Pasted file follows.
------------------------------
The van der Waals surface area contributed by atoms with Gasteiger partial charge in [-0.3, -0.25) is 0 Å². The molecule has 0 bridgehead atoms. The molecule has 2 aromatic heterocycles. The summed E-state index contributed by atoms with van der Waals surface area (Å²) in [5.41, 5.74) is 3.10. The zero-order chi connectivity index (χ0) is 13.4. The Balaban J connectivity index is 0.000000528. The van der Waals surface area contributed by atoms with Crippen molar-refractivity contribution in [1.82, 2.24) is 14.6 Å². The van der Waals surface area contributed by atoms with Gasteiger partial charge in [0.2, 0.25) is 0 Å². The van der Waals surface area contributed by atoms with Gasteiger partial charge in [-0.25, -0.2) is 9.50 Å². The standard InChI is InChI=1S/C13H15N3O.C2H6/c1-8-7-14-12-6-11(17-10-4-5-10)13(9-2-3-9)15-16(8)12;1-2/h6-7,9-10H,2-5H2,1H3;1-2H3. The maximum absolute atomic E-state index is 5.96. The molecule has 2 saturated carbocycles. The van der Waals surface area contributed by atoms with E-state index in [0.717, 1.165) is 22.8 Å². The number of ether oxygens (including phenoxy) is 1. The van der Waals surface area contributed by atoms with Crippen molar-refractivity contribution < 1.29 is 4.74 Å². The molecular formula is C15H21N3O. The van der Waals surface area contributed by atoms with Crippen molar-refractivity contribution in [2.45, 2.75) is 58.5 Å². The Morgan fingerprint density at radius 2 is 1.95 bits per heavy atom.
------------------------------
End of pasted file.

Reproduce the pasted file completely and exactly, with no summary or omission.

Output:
The van der Waals surface area contributed by atoms with Gasteiger partial charge in [-0.3, -0.25) is 0 Å². The molecule has 0 bridgehead atoms. The molecule has 2 aromatic heterocycles. The summed E-state index contributed by atoms with van der Waals surface area (Å²) in [5.41, 5.74) is 3.10. The zero-order chi connectivity index (χ0) is 13.4. The Balaban J connectivity index is 0.000000528. The van der Waals surface area contributed by atoms with Crippen molar-refractivity contribution in [1.82, 2.24) is 14.6 Å². The van der Waals surface area contributed by atoms with Gasteiger partial charge in [0.2, 0.25) is 0 Å². The van der Waals surface area contributed by atoms with Gasteiger partial charge in [-0.25, -0.2) is 9.50 Å². The standard InChI is InChI=1S/C13H15N3O.C2H6/c1-8-7-14-12-6-11(17-10-4-5-10)13(9-2-3-9)15-16(8)12;1-2/h6-7,9-10H,2-5H2,1H3;1-2H3. The maximum absolute atomic E-state index is 5.96. The molecule has 2 saturated carbocycles. The van der Waals surface area contributed by atoms with E-state index in [0.717, 1.165) is 22.8 Å². The number of ether oxygens (including phenoxy) is 1. The van der Waals surface area contributed by atoms with Crippen molar-refractivity contribution < 1.29 is 4.74 Å². The molecular formula is C15H21N3O. The van der Waals surface area contributed by atoms with Crippen molar-refractivity contribution in [2.45, 2.75) is 58.5 Å². The Morgan fingerprint density at radius 2 is 1.95 bits per heavy atom.